We use established PCa cell lines like PC3M, LNCaP and VCaP also study the influence of FGFRL1 expression and functions on the AR pathway and signalling in PCa. These are applied in vitro 2D functional studies, 3D organotypic monoculture and coculture models, in vivo xenograft models in order to investigate and validate our hypotheses. At a later time point, we aim to use our collection of patient-derived PCa samples to further validate our findings for the potential use in anti-cancer therapy.

ESR 5 - Annelies van Hemelryk

Castration-resistant prostate cancer (CRPC) encompasses a highly heterogeneous disease spectrum that is currently still incurable. Appropriate preclinical models that exemplify the contemporary CRPC landscape are crucial to expand insights into this lethal stage of prostate cancer (PCa). During my research, I addressed two major concerns in PCa modelling: (i) the scarcity of representative CRPC models, specifically from heavily pretreated patients; (ii) the need for an in vitro model that allows for expansive research, but at the same time adequately mirrors patient tumors. We developed five CRPC patient-derived xenografts (PDXs) that display an adenocarcinoma phenotype and maintain an active AR signalling pathway, in correspondence with the original patient tumor. Assessing in vivo taxane responses of PDXs demonstrated a high resemblance to the retrospectively retrieved clinical responses of matched patients. Further genomic analysis will now focus on the identification of new potential targets for intervention. In parallel, I constructed a workflow to create organoids both from these xenografts and from primary patient tissues. Importantly, organoids preserved the morphological, immunohistochemical, transcriptomic and genomic features of the tumors they were derived from, making them a valid in vitro substitute. To apply these organoids for preclinical drug testing, I designed a dedicated protocol that enables large-scale proliferation assays on established PCa organoids. Subsequently retrieved organoid responses to docetaxel and cabazitaxel clearly mimicked the taxane responses of corresponding PDXs. Currently, we are optimizing an alternative high-content organoid drug screening approach by using live cell imaging, that will allow for more specific read-outs (e.g. cytostasis, apoptosis, necrosis). Overall, this diversified and clinically-relevant panel of patient-derived CRPC models, including both PDXs and organoids, can serve as a valuable tool to identify and validate molecular targets of progressive disease; while our dedicated PCa organoid drug testing platforms can contribute to novel therapeutic strategies for CRPC and facilitate drug discovery or drug repurposing.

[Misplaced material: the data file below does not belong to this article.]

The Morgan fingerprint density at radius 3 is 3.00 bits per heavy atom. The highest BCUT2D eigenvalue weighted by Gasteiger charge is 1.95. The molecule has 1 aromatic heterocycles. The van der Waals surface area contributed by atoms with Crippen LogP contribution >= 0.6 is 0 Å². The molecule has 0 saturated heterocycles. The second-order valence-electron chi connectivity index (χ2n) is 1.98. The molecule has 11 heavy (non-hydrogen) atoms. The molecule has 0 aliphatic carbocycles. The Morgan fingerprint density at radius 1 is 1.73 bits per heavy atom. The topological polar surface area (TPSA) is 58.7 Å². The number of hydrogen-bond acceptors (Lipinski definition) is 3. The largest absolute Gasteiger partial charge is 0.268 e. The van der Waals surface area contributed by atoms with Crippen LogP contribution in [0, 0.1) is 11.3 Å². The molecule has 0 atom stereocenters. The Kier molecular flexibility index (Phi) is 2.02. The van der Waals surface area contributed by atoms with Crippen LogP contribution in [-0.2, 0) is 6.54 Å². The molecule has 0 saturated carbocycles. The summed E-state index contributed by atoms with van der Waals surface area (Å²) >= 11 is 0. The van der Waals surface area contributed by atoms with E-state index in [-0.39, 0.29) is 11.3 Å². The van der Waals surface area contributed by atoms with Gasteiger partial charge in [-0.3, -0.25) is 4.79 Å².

ESR 6 - Marouane Kdadra

Prostate cancer remains a significant medical challenge. The current diagnosis and prognosis tools often result in unnecessary invasive procedures as well as over-diagnosis and over-treatment highlighting the need for novel biomarkers. Despite recent progress in therapy, resistance to androgen deprivation therapy in advanced prostate cancer is inevitable causing the devolvement of a lethal form of disease called castration resistant prostate cancer.

The aim of our project was to identify biomarkers for monitoring progression of prostate cancer and castration resistant prostate cancer. We first identified a panel of 12 biomarkers that were able to distinguish between patients who responded to treatment and those who developed castration resistant prostate cancer. Then we tested the ability of these biomarkers to detect prostate cancer and assess its aggressiveness. Finally, we integrated our metabolites with transcriptomics and proteomics data in an attempt to discover altered pathways in prostate cancer progression. Tyrosine metabolism pathway was particularly associated with aggressive prostate cancer.

Our findings will complement the knowledge of the biology behind the specific steps of the castration resistance prostate cancer and ultimately, help to ameliorate the clinical management of patients with CRPC by finding novel therapeutic targets.

ESR 8 - Mina Sattari

Prostate cancer (PC) is one of the most important causes of cancer-related death in men. There is a critical need to identify biomarkers that can distinguish indolent PC from the aggressive form of this disease. It has been previously shown that Long non-coding RNAs (lncRNAs) play a considerable role in tumorigenesis by being involved in critical processes in cancer. In the current study, the aim was to identify lncRNAs with strong differential expression between primary tumors and metastases as novel putative biomarkers and therapeutic targets.

We performed a comprehensive gene expression analysis using next-generation sequencing platforms to explore lncRNAs from PC tissue samples, including local castration-resistant prostate cancer (CRPCs), and metastatic CRPCs.

A total of 42 lncRNAs were identified as significantly differentially expressed in metastases as compared to primary tumors. Of the 42 lncRNAs, 36 lncRNAs were upregulated, and 6 lncRNAs were downregulated in metastatic PCs.